The political, educational, and media narrative in post-Independence India has been manipulated, controlled, and carefully designed to whitewash the ugly realities of pre-independence India, and the events after Independence. We were made to forget, made to grow up without knowing who we were and how we came to be. We were fed with the potion of “दे दी हमें आज़ादी बिना खड्ग बिना ढाल, साबरमती के सन्त तूने कर दिया कमाल”.

We were made to believe that India became Independent through some otherworldly ‘non-violent’ protest magically carried out by Gandhi and his followers. We were made to believe that Nehru became the PM of independent India through his sheer talent and charisma, and apart from some inconvenient clashes and violence around the creation of Pakistan, mostly because it would have been impossible to ignore Pakistan and the wars India fought with it, we just went to sleep on the night August 14th 1947, and woke up nice, happy and Independent on the next morning.

Razakar atrocities against Hindus

Operation Polo wasn’t a one-day affair, it needed meticulous planning, vision, and some hard decision-making that only Sardar Patel could do. To suppress the Hindu majority’s growing desire for acession with India, Nizam of Hyderabad Mir Osman Ali Khan had allowed the Razakars to raid, rape, kill and pillage Hindus across the state, unleashing a regime of terror and murder. violating the ‘standstill agreement’ with India, he secretly loaned Rs 15 million to Pakistan and raised a semi-private militia of the Razakars in Hyderabad. Had Operation Polo not happened, and not concluded the way it did, India would have had another sizeable Pakistan literally ‘inside’ Indian territory.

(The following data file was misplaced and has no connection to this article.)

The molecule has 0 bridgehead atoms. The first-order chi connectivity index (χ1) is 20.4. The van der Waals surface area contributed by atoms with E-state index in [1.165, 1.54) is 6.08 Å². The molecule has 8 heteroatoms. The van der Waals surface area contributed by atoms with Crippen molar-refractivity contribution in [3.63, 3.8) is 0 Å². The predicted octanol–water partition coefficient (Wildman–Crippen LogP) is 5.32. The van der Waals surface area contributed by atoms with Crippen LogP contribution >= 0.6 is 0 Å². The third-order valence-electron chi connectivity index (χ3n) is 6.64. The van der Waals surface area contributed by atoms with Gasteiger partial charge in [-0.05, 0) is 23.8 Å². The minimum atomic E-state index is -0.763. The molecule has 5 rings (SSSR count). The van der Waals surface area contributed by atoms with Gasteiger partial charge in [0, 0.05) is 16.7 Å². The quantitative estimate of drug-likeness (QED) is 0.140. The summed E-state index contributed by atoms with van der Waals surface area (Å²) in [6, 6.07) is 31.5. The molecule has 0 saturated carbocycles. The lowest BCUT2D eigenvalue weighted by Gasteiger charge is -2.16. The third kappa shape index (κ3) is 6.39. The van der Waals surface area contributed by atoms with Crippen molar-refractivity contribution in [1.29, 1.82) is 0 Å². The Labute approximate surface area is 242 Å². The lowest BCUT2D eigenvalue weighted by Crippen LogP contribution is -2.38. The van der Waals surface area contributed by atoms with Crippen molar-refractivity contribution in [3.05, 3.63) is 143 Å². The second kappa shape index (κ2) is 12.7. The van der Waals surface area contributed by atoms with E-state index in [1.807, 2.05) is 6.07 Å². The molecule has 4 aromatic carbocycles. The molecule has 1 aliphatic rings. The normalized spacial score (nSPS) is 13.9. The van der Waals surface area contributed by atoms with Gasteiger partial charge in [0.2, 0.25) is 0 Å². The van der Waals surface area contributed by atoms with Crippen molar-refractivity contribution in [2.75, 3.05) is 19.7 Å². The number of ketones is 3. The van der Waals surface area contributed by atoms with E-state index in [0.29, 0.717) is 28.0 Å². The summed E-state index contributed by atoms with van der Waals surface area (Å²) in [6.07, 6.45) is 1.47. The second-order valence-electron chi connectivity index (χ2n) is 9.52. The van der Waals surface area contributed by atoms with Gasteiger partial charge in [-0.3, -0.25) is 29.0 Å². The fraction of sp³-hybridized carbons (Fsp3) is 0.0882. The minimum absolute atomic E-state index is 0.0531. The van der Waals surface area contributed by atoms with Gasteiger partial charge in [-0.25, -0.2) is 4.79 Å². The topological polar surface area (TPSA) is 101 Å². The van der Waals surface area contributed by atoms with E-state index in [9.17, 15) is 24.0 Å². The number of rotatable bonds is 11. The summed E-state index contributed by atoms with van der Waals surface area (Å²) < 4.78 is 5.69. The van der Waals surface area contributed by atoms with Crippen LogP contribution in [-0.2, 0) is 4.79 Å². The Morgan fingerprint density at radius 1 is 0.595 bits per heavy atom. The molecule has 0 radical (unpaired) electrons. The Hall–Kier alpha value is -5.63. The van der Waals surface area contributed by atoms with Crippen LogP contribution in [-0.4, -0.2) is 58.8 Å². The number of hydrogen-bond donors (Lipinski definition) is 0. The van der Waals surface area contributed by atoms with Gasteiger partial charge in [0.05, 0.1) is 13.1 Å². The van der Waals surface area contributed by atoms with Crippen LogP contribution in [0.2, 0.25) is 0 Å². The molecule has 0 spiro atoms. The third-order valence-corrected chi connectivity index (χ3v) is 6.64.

Frightened by the growing awareness amongst the Hindu population in Hyderabad, Nizam Khan ordered the formation of a semi-private army called ‘Razakars’ to suppress the agitations. The Razakars were a wing of the Majlis-e-Itihadul Muslimeen (MIM, or AIMIM as it is presently known). The Razakars managed to raise 1 lakh Jihadis in their army within a span of days.

Historian Frank Moraes records, “From the beginning of 1948 the Razakars had extended their activities from Hyderabad city into the towns and rural areas, murdering Hindus, abducting women, pillaging houses and fields, and looting non-Muslim property in a widespread reign of terror.”

Nehru was aware of all this, but exercising the classic Nehruvian aloofness, he kept ignoring the problem. He was afraid that any attack on the princely state would attract retaliation from West and East Pakistan. Nehru was hesitant to take the decision of storming into the state and annexing it.

Finally, he had to give in, under Sardar Patel’s guidance, the might of the Indian Army fell upon Nizam. It took 5 days, but the Nizam bowed down, and Hyderabad became Indian territory officially, not just geographically.

Take a moment and imagine the consequences of having a ‘central Pakistan’ inside India, apart from West and East Pakistan flanking India on both sides. That is what Operation Polo prevented.

How did the whitewashing work? And how does it continue to this day

When PM Modi announced that 14th August would be observed as the Partition Horrors Remembrance Day, the first reaction from Congress party, India’s ruling party for decades after Independence and for nearly 60 years, was, “Pakistan will feel bad”.

Chidambaram’s tweet from 2021

As per the senior Congress leader, India should just ‘forget’ that millions of Hindus were slaughtered in a prolonged, planned massacre right under their own leaders, while the ‘Sabarmati ka Sant’ did nothing, and while their beloved Nehru sat on the throne in Delhi. Millions of Hindus had become homeless overnight, displaced from the lands of their ancestors and looted of their belongings because the ‘government’ that was supposed to take care of them, just left them to die and rot.